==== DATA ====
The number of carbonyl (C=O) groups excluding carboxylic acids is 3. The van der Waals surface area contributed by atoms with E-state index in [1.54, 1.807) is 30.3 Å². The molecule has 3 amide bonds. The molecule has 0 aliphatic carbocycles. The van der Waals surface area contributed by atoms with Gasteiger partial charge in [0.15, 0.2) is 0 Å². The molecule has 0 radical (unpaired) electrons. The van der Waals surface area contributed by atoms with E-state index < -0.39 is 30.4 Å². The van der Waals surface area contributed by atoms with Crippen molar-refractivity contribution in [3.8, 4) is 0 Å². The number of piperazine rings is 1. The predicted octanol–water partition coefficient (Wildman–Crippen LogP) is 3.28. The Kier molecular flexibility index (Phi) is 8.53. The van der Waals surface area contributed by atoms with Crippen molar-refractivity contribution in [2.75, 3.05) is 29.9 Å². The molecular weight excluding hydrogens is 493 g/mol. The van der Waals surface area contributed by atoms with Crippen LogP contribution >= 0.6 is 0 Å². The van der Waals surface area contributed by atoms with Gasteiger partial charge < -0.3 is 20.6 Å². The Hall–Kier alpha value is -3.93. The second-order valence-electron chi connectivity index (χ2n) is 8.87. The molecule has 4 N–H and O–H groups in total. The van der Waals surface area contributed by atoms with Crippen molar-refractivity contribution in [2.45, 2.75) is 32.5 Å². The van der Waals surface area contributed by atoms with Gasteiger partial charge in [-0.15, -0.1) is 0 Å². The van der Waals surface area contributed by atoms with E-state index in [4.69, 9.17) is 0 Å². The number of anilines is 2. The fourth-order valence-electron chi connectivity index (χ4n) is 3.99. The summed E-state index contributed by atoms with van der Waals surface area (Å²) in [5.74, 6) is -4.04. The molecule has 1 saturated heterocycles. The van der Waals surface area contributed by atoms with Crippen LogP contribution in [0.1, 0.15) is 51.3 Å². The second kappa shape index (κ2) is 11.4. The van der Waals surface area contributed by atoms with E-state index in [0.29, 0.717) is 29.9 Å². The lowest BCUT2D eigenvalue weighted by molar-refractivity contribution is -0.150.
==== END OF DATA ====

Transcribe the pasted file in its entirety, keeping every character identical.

The number of carbonyl (C=O) groups excluding carboxylic acids is 3. The van der Waals surface area contributed by atoms with E-state index in [1.54, 1.807) is 30.3 Å². The molecule has 3 amide bonds. The molecule has 0 aliphatic carbocycles. The van der Waals surface area contributed by atoms with Gasteiger partial charge in [0.15, 0.2) is 0 Å². The molecule has 0 radical (unpaired) electrons. The van der Waals surface area contributed by atoms with E-state index < -0.39 is 30.4 Å². The van der Waals surface area contributed by atoms with Crippen molar-refractivity contribution in [3.8, 4) is 0 Å². The number of piperazine rings is 1. The predicted octanol–water partition coefficient (Wildman–Crippen LogP) is 3.28. The Kier molecular flexibility index (Phi) is 8.53. The van der Waals surface area contributed by atoms with Crippen molar-refractivity contribution in [2.75, 3.05) is 29.9 Å². The molecular weight excluding hydrogens is 493 g/mol. The van der Waals surface area contributed by atoms with Crippen LogP contribution >= 0.6 is 0 Å². The van der Waals surface area contributed by atoms with Gasteiger partial charge < -0.3 is 20.6 Å². The Hall–Kier alpha value is -3.93. The second-order valence-electron chi connectivity index (χ2n) is 8.87. The molecule has 4 N–H and O–H groups in total. The van der Waals surface area contributed by atoms with Crippen molar-refractivity contribution in [2.45, 2.75) is 32.5 Å². The van der Waals surface area contributed by atoms with Gasteiger partial charge in [-0.15, -0.1) is 0 Å². The van der Waals surface area contributed by atoms with E-state index in [4.69, 9.17) is 0 Å². The number of anilines is 2. The fourth-order valence-electron chi connectivity index (χ4n) is 3.99. The summed E-state index contributed by atoms with van der Waals surface area (Å²) in [5.74, 6) is -4.04. The molecule has 1 saturated heterocycles. The van der Waals surface area contributed by atoms with Crippen LogP contribution in [0.1, 0.15) is 51.3 Å². The second kappa shape index (κ2) is 11.4. The van der Waals surface area contributed by atoms with E-state index in [0.29, 0.717) is 29.9 Å². The lowest BCUT2D eigenvalue weighted by molar-refractivity contribution is -0.150.